Australian court supports patents on human genes
CANBERRA (Reuters) - An Australian court ruled on Friday that two technology companies could hold a patent on genetic material related to cancer, in a case similar to one before the U.S. Supreme Court that has implications for gene-based medicine worldwide.
Cancer support groups said the finding could stifle new breast cancer research and treatment. Australia's Federal Court ruled that U.S. company Myriad Genetics Inc (MYGN.O) and Melbourne-based Genetic Technologies Ltd (GTG.AX) had the right to hold a patent on human genetic material.
The material is known as BRCA1, a mutation associated with higher risk of hereditary breast and ovarian cancer.
The U.S. Supreme Court will consider the same issue, which could affect millions of people worldwide, later this year.
In Australia, trial judge John Nicholas found the material could be subject to a patent because it could not exist naturally on its own inside or outside the human body.
He found those who develop a way of isolating it should have the right to a patent and to reap the financial rewards.
"It would lead to very odd results if a person whose skill and effort culminated in the isolation of a micro-organism ... could not be independently rewarded by the grant of a patent," Nicholas said.
The finding disappointed cancer support groups, consumer organisation Cancer Voices, and Brisbane woman Yvonne D'Arcy, who challenged the patents in the Federal Court.
Lawyer Rebecca Gilsenan, who represented D'Arcy and Cancer Voices, said the decision could limit new research because researchers would need the companies' permission to study BRCA1.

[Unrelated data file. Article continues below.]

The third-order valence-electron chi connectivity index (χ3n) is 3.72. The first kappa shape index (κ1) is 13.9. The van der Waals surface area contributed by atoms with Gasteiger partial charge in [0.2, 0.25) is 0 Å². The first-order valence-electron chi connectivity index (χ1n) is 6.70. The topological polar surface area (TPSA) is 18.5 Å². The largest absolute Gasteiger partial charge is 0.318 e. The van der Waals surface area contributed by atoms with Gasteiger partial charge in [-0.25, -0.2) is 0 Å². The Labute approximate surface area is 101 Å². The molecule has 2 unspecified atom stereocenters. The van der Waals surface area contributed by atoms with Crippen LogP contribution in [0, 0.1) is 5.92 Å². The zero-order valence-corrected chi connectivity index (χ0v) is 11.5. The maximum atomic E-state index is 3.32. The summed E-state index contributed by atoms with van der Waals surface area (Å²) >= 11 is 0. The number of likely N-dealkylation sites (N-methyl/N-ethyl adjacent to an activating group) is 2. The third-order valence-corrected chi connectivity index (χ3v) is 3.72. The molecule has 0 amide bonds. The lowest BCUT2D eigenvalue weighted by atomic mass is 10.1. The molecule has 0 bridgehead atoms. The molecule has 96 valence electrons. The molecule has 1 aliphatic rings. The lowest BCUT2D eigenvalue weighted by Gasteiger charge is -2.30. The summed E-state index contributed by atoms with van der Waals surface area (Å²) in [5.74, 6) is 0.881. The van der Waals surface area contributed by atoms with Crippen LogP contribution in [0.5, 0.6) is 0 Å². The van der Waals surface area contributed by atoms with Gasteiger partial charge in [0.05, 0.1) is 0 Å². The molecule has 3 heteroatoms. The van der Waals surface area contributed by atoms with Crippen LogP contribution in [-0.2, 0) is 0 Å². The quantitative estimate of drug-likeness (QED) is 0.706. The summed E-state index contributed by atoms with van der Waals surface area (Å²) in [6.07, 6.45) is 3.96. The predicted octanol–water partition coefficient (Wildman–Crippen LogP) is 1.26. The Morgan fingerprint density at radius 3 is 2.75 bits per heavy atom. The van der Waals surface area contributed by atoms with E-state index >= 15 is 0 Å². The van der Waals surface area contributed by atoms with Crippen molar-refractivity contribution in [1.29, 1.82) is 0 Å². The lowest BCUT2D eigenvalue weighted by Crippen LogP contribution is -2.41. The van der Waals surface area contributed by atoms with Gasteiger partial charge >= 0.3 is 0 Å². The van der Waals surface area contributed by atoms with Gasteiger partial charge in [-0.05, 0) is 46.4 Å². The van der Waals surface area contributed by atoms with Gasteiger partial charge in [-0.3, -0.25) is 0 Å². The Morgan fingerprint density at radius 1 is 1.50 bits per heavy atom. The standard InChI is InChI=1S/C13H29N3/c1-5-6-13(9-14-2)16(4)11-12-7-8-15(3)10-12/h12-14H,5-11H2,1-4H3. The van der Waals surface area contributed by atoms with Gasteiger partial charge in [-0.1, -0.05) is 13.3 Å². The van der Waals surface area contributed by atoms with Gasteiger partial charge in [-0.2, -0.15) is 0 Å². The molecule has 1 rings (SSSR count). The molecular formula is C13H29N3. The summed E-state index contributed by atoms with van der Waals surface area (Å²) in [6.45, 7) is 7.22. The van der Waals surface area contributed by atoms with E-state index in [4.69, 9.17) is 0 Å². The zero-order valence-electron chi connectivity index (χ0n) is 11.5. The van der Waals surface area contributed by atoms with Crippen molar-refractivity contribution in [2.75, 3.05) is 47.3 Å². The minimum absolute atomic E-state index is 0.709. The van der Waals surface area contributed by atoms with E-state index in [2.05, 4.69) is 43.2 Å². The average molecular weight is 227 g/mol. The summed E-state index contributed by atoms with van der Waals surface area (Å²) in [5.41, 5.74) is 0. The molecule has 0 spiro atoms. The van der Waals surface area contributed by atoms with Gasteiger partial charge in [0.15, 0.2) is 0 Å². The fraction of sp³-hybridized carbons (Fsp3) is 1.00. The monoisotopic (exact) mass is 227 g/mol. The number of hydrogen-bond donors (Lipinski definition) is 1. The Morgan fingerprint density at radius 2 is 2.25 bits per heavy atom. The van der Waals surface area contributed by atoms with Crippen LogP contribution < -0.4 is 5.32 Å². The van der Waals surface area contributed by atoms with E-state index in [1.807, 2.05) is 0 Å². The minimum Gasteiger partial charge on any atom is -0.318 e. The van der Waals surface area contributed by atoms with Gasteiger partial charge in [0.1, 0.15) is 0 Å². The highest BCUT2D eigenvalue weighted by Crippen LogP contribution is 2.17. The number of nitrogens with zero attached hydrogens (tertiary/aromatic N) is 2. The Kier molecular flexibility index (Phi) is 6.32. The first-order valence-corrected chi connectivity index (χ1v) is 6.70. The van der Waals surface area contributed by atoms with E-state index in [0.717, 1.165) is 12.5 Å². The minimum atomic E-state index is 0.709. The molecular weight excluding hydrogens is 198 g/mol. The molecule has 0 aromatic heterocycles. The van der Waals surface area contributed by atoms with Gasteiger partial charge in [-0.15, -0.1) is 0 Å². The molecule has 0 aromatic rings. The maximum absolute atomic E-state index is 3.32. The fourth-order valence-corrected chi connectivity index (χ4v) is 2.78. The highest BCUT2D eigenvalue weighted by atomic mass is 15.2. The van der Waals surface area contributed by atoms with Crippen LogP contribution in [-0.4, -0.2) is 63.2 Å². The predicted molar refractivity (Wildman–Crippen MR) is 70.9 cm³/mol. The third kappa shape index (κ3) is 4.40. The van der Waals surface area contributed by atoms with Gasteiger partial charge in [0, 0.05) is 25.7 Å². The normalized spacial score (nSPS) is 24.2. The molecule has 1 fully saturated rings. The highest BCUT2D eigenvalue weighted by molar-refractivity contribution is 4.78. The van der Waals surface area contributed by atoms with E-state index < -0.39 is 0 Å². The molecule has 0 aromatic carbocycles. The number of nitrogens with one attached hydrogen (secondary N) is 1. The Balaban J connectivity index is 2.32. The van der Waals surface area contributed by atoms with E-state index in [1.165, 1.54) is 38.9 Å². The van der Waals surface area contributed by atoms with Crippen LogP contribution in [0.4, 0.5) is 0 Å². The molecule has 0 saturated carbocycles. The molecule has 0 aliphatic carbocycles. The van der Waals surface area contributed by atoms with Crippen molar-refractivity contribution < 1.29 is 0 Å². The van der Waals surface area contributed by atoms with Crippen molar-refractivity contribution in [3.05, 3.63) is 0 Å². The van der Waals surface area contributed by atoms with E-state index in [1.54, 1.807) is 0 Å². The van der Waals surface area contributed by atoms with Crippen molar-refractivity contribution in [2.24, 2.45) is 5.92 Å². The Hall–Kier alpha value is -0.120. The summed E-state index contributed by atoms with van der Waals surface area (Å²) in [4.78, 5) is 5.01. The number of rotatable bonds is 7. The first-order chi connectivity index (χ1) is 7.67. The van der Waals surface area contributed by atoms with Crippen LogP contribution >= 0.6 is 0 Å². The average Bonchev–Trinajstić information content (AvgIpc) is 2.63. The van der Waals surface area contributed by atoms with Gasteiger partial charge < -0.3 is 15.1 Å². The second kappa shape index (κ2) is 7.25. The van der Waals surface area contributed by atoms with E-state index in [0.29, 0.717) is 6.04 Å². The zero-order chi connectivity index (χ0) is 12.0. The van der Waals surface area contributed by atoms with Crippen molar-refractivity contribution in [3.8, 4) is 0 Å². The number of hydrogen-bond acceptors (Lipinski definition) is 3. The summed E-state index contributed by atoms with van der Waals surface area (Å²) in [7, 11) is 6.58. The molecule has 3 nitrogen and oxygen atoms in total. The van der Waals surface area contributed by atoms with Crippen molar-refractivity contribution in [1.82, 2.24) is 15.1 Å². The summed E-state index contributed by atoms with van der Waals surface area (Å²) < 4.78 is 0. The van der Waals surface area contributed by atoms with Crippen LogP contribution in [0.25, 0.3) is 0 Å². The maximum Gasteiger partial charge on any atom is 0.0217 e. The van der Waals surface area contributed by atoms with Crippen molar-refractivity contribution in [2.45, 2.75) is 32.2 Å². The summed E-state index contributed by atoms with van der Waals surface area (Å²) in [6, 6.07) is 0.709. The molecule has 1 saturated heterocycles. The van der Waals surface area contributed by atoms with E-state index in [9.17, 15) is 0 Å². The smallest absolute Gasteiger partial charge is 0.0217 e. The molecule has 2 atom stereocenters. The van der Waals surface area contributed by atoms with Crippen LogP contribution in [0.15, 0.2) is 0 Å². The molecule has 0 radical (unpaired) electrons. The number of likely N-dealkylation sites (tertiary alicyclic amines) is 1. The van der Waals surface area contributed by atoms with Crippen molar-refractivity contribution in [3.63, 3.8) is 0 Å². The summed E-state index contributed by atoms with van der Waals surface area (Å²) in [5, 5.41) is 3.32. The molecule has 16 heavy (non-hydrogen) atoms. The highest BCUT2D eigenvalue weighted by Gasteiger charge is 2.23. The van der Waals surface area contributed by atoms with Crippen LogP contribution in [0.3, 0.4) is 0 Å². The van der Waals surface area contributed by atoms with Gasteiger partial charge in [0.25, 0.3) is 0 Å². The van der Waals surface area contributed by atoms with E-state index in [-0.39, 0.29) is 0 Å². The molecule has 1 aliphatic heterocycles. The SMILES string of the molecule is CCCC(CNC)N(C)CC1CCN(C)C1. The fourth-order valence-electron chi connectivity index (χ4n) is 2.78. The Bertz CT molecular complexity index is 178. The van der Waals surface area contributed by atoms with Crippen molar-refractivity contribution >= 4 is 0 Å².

"In its isolated form, it is private property of the companies. If researchers want to access it now, they need to get permission or pay for it," Gilsenan told Reuters.
"One of the reasons that we agreed to bring this case was because of a concern about access to research, development of treatments and cures for genetically transmitted diseases."
Gilsenan said she was likely to appeal against the finding in a higher court.
Australian Cancer Council chief executive Ian Olver said the finding would allow private companies to monopolise tests for the genetic mutations linked to the risk of breast and ovarian cancer. He said the law must be changed to protect the community "from gene monopolies".
The Australian findings are unlikely to influence the U.S. case. The U.S. Supreme Court is due to hear oral arguments on April 15, with a decision expected by the end of June.
Justice Nicholas said evidence presented in Australia was different to evidence in the U.S. case, and there were also different constitutional settings for patent laws.
(Additional reporting by Jonathan Stempel in NEW YORK; Editing by Paul Tait)
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